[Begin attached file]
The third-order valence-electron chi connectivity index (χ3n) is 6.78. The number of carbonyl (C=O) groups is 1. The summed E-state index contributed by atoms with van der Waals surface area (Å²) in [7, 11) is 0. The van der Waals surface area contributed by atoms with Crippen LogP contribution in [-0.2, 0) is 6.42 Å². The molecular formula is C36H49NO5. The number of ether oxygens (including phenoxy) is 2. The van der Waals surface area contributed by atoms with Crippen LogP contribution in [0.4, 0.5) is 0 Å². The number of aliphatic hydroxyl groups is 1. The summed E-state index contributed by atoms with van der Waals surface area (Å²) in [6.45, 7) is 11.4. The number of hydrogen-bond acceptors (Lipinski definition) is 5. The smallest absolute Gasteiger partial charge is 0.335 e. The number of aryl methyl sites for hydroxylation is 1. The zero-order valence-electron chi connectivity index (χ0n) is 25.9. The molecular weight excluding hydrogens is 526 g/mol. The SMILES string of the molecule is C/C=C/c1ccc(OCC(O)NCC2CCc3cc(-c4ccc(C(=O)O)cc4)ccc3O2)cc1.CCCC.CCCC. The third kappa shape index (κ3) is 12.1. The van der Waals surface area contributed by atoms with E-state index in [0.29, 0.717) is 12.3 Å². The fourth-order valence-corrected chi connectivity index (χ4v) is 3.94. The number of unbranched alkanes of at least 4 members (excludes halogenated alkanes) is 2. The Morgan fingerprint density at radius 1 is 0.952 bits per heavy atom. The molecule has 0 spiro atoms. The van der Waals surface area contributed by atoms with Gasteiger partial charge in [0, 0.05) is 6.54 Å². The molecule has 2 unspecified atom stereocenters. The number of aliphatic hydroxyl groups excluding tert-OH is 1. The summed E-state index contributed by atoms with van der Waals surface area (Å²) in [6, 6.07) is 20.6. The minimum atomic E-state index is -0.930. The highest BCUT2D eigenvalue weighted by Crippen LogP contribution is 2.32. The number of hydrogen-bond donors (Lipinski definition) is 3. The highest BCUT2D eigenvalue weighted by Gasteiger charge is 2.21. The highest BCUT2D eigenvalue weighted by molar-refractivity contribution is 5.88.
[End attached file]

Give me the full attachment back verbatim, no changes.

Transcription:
The third-order valence-electron chi connectivity index (χ3n) is 6.78. The number of carbonyl (C=O) groups is 1. The summed E-state index contributed by atoms with van der Waals surface area (Å²) in [7, 11) is 0. The van der Waals surface area contributed by atoms with Crippen LogP contribution in [-0.2, 0) is 6.42 Å². The molecular formula is C36H49NO5. The number of ether oxygens (including phenoxy) is 2. The van der Waals surface area contributed by atoms with Crippen LogP contribution in [0.4, 0.5) is 0 Å². The number of aliphatic hydroxyl groups is 1. The summed E-state index contributed by atoms with van der Waals surface area (Å²) in [6.45, 7) is 11.4. The number of hydrogen-bond acceptors (Lipinski definition) is 5. The smallest absolute Gasteiger partial charge is 0.335 e. The number of aryl methyl sites for hydroxylation is 1. The zero-order valence-electron chi connectivity index (χ0n) is 25.9. The molecular weight excluding hydrogens is 526 g/mol. The SMILES string of the molecule is C/C=C/c1ccc(OCC(O)NCC2CCc3cc(-c4ccc(C(=O)O)cc4)ccc3O2)cc1.CCCC.CCCC. The third kappa shape index (κ3) is 12.1. The van der Waals surface area contributed by atoms with E-state index in [0.29, 0.717) is 12.3 Å². The fourth-order valence-corrected chi connectivity index (χ4v) is 3.94. The number of unbranched alkanes of at least 4 members (excludes halogenated alkanes) is 2. The Morgan fingerprint density at radius 1 is 0.952 bits per heavy atom. The molecule has 0 spiro atoms. The van der Waals surface area contributed by atoms with Gasteiger partial charge in [0, 0.05) is 6.54 Å². The molecule has 2 unspecified atom stereocenters. The number of aliphatic hydroxyl groups excluding tert-OH is 1. The summed E-state index contributed by atoms with van der Waals surface area (Å²) in [6, 6.07) is 20.6. The minimum atomic E-state index is -0.930. The highest BCUT2D eigenvalue weighted by Crippen LogP contribution is 2.32. The number of hydrogen-bond donors (Lipinski definition) is 3. The highest BCUT2D eigenvalue weighted by Gasteiger charge is 2.21. The highest BCUT2D eigenvalue weighted by molar-refractivity contribution is 5.88.